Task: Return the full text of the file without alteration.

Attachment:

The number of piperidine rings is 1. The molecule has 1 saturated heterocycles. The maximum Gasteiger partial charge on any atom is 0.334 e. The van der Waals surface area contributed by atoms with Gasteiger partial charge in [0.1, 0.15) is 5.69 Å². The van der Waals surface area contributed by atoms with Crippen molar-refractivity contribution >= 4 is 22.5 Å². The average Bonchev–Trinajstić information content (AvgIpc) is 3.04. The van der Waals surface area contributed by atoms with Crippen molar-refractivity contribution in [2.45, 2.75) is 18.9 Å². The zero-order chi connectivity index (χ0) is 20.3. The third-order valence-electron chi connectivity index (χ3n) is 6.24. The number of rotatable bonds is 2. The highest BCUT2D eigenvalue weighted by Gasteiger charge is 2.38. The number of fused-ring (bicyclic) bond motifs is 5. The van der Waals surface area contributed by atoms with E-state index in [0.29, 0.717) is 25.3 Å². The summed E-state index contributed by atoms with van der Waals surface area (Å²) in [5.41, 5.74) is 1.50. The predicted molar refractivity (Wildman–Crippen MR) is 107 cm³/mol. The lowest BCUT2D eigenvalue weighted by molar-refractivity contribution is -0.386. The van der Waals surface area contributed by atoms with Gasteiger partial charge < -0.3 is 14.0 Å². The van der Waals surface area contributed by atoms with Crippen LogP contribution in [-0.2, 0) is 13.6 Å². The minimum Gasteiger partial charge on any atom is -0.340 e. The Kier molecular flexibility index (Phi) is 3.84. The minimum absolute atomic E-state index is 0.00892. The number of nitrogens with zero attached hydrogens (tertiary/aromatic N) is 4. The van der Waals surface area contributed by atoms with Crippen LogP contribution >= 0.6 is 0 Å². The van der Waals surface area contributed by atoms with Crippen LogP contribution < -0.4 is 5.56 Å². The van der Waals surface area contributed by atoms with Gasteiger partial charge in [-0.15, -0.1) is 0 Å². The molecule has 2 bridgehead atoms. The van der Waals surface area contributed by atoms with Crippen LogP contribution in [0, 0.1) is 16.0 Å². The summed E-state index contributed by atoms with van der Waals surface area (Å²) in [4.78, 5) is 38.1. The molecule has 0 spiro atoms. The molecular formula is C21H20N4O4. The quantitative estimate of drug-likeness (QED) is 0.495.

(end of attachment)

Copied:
The number of piperidine rings is 1. The molecule has 1 saturated heterocycles. The maximum Gasteiger partial charge on any atom is 0.334 e. The van der Waals surface area contributed by atoms with Gasteiger partial charge in [0.1, 0.15) is 5.69 Å². The van der Waals surface area contributed by atoms with Crippen molar-refractivity contribution >= 4 is 22.5 Å². The average Bonchev–Trinajstić information content (AvgIpc) is 3.04. The van der Waals surface area contributed by atoms with Crippen molar-refractivity contribution in [2.45, 2.75) is 18.9 Å². The zero-order chi connectivity index (χ0) is 20.3. The third-order valence-electron chi connectivity index (χ3n) is 6.24. The number of rotatable bonds is 2. The highest BCUT2D eigenvalue weighted by Gasteiger charge is 2.38. The number of fused-ring (bicyclic) bond motifs is 5. The van der Waals surface area contributed by atoms with E-state index in [0.29, 0.717) is 25.3 Å². The summed E-state index contributed by atoms with van der Waals surface area (Å²) in [5.41, 5.74) is 1.50. The predicted molar refractivity (Wildman–Crippen MR) is 107 cm³/mol. The lowest BCUT2D eigenvalue weighted by molar-refractivity contribution is -0.386. The van der Waals surface area contributed by atoms with Gasteiger partial charge < -0.3 is 14.0 Å². The van der Waals surface area contributed by atoms with Crippen LogP contribution in [-0.2, 0) is 13.6 Å². The minimum Gasteiger partial charge on any atom is -0.340 e. The Kier molecular flexibility index (Phi) is 3.84. The minimum absolute atomic E-state index is 0.00892. The number of nitrogens with zero attached hydrogens (tertiary/aromatic N) is 4. The van der Waals surface area contributed by atoms with Crippen LogP contribution >= 0.6 is 0 Å². The van der Waals surface area contributed by atoms with Crippen LogP contribution < -0.4 is 5.56 Å². The van der Waals surface area contributed by atoms with Gasteiger partial charge in [-0.15, -0.1) is 0 Å². The molecule has 2 bridgehead atoms. The van der Waals surface area contributed by atoms with Crippen LogP contribution in [0, 0.1) is 16.0 Å². The summed E-state index contributed by atoms with van der Waals surface area (Å²) in [4.78, 5) is 38.1. The molecule has 0 spiro atoms. The molecular formula is C21H20N4O4. The quantitative estimate of drug-likeness (QED) is 0.495.